In a classically wide-ranging Session 5 of TED2022, six speakers shared their vision for the future — from building the world’s most powerful telescope to the next generation of the creator economy to finding ways to bridge divides and create peace through unlikely collaborations. The event: Talks from TED2022, Session 5: Vision, hosted by TED’s […]Continue reading
Why you should listen
John C. Mather is a senior astrophysicist in the Observational Cosmology Laboratory at NASA's Goddard Space Flight Center. He leads NASA science teams in their efforts to answer central questions about the whole universe, including: What happened after the Big Bang?; How are stars and galaxies and black holes born, how do they grow and what happens when they get old?; and what could make life possible on other planets?
As a graduate student at UC Berkeley in the 1970s, Mather had the opportunity to measure the cosmic microwave background radiation, the remnant of the Big Bang. He continued to explore this foundational subject at the NASA Goddard Institute for Space Studies, where he led a proposal to build the Cosmic Background Explorer satellite (COBE) that NASA launched in 1989. COBE measured the spectrum of the cosmic background radiation, matching exactly what the Big Bang theory had predicted, and discovered the hot and cold spots in the radiation that led to our existence. He was awarded the Nobel Prize in Physics for this work in 2006.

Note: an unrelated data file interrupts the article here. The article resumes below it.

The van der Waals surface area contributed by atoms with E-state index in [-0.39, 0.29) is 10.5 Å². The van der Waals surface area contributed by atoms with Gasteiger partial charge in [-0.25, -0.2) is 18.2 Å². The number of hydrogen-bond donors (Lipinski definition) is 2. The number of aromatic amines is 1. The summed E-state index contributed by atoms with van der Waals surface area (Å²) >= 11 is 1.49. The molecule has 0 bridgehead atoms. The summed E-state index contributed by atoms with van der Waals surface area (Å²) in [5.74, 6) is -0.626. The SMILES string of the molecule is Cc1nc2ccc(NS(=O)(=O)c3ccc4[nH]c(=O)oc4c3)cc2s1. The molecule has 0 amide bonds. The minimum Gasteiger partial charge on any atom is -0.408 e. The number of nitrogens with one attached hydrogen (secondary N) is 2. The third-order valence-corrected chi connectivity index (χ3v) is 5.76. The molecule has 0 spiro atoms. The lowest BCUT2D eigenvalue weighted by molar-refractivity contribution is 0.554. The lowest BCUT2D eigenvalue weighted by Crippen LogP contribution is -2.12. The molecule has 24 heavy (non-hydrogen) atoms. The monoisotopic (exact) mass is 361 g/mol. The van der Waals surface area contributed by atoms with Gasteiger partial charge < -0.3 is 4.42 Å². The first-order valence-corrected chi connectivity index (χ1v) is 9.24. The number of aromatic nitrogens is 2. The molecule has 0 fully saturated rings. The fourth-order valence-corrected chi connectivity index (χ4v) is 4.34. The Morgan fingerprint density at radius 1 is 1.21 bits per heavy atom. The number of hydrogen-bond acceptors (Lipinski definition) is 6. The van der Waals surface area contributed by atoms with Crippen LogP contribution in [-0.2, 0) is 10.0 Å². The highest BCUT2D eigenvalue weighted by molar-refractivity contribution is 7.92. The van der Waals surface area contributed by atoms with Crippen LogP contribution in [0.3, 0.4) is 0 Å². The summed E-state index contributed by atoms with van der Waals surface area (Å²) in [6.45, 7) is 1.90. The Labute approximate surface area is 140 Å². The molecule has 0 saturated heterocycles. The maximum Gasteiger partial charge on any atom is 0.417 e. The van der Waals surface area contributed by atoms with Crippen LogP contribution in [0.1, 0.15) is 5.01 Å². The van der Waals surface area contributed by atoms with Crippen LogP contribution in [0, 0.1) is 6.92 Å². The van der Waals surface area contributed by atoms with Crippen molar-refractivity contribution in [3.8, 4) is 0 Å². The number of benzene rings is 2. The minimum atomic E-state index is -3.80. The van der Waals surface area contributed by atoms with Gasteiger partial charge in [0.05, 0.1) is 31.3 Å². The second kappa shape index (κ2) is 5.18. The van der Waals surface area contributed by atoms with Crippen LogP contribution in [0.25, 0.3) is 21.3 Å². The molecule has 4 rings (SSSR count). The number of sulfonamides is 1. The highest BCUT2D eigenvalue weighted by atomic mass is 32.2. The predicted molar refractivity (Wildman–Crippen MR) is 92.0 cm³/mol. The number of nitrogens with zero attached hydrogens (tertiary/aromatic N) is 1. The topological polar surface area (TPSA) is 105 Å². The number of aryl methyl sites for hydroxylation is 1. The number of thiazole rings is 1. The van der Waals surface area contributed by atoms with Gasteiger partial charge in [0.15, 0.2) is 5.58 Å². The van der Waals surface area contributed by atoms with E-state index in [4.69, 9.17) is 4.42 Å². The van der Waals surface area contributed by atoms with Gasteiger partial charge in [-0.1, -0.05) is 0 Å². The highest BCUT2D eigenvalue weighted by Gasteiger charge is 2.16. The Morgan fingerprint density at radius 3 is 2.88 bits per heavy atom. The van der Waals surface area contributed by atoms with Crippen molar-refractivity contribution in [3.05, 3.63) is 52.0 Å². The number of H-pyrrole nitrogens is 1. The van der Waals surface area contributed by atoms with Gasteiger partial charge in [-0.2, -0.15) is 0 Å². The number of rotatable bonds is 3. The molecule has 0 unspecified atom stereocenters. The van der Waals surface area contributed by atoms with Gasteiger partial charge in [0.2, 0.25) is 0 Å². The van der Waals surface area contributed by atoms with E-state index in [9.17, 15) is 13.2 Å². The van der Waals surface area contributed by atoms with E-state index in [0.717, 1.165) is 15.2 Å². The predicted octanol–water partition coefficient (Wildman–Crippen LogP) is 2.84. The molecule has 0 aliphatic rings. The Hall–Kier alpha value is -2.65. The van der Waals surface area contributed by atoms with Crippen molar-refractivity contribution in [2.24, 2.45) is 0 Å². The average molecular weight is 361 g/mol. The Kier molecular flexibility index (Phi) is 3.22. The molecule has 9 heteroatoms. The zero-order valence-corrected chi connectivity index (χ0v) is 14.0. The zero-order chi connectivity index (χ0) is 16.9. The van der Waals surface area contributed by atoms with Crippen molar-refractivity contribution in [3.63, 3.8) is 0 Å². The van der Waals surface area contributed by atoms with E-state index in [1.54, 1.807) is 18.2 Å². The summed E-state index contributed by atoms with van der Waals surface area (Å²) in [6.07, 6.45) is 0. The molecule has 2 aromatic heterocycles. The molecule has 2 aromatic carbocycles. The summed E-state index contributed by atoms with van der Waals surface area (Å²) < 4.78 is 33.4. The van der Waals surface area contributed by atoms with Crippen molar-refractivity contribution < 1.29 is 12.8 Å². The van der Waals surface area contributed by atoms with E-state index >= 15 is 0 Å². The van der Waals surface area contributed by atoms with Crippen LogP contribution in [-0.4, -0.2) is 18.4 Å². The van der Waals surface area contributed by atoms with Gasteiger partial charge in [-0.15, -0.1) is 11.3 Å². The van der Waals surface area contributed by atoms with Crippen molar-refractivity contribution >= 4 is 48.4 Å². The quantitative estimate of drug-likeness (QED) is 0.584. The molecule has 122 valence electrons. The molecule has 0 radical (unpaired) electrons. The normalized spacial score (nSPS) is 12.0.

In 1995, Mather was tapped to work on the next great space telescope after Hubble. The James Webb Space Telescope launched in 2021 after decades of painstaking work from a team of more than 10,000 people. Now, he is excited for this new powerful tool to probe the mysteries of the early universe, and expand our understanding of the burgeoning number of exoplanets throughout the galaxy and beyond.